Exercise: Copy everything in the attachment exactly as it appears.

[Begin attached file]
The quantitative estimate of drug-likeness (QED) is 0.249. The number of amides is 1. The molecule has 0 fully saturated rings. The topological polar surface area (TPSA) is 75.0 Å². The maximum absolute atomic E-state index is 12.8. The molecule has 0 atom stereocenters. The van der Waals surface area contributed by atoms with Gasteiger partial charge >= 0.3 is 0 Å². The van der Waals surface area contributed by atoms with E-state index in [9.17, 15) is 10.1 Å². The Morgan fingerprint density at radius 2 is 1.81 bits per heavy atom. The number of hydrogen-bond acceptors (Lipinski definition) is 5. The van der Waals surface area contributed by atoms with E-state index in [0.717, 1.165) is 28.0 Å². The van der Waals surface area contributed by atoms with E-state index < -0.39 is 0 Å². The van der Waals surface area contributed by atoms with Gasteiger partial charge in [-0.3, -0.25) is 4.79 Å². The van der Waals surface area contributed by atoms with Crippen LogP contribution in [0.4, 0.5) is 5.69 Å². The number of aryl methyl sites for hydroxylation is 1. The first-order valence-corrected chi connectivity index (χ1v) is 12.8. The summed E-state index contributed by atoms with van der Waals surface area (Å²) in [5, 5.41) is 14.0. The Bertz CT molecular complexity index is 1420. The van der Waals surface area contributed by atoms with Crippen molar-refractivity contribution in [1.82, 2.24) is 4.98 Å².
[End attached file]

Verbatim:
The quantitative estimate of drug-likeness (QED) is 0.249. The number of amides is 1. The molecule has 0 fully saturated rings. The topological polar surface area (TPSA) is 75.0 Å². The maximum absolute atomic E-state index is 12.8. The molecule has 0 atom stereocenters. The van der Waals surface area contributed by atoms with Gasteiger partial charge >= 0.3 is 0 Å². The van der Waals surface area contributed by atoms with E-state index in [9.17, 15) is 10.1 Å². The Morgan fingerprint density at radius 2 is 1.81 bits per heavy atom. The number of hydrogen-bond acceptors (Lipinski definition) is 5. The van der Waals surface area contributed by atoms with E-state index in [0.717, 1.165) is 28.0 Å². The van der Waals surface area contributed by atoms with E-state index < -0.39 is 0 Å². The van der Waals surface area contributed by atoms with Gasteiger partial charge in [-0.3, -0.25) is 4.79 Å². The van der Waals surface area contributed by atoms with Crippen LogP contribution in [0.4, 0.5) is 5.69 Å². The number of aryl methyl sites for hydroxylation is 1. The first-order valence-corrected chi connectivity index (χ1v) is 12.8. The summed E-state index contributed by atoms with van der Waals surface area (Å²) in [5, 5.41) is 14.0. The Bertz CT molecular complexity index is 1420. The van der Waals surface area contributed by atoms with Crippen molar-refractivity contribution in [1.82, 2.24) is 4.98 Å².